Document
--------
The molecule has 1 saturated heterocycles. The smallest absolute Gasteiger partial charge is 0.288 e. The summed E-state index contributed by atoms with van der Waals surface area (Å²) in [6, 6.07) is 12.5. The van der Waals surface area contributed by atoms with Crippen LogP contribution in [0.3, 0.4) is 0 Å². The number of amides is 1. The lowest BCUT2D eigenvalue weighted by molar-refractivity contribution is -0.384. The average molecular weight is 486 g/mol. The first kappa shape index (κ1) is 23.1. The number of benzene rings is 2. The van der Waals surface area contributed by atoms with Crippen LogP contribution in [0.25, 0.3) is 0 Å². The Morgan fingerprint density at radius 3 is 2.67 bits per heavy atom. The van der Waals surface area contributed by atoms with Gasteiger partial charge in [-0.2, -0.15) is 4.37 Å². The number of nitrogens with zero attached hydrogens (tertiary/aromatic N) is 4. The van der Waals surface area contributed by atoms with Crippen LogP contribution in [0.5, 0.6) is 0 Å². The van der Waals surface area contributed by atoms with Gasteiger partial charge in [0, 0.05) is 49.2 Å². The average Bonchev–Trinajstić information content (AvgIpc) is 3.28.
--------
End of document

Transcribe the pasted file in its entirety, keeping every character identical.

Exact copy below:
The molecule has 1 saturated heterocycles. The smallest absolute Gasteiger partial charge is 0.288 e. The summed E-state index contributed by atoms with van der Waals surface area (Å²) in [6, 6.07) is 12.5. The van der Waals surface area contributed by atoms with Crippen LogP contribution in [0.3, 0.4) is 0 Å². The number of amides is 1. The lowest BCUT2D eigenvalue weighted by molar-refractivity contribution is -0.384. The average molecular weight is 486 g/mol. The first kappa shape index (κ1) is 23.1. The number of benzene rings is 2. The van der Waals surface area contributed by atoms with Crippen LogP contribution in [0.25, 0.3) is 0 Å². The Morgan fingerprint density at radius 3 is 2.67 bits per heavy atom. The van der Waals surface area contributed by atoms with Gasteiger partial charge in [-0.2, -0.15) is 4.37 Å². The number of nitrogens with zero attached hydrogens (tertiary/aromatic N) is 4. The van der Waals surface area contributed by atoms with Crippen LogP contribution in [0.5, 0.6) is 0 Å². The van der Waals surface area contributed by atoms with Gasteiger partial charge in [0, 0.05) is 49.2 Å². The average Bonchev–Trinajstić information content (AvgIpc) is 3.28.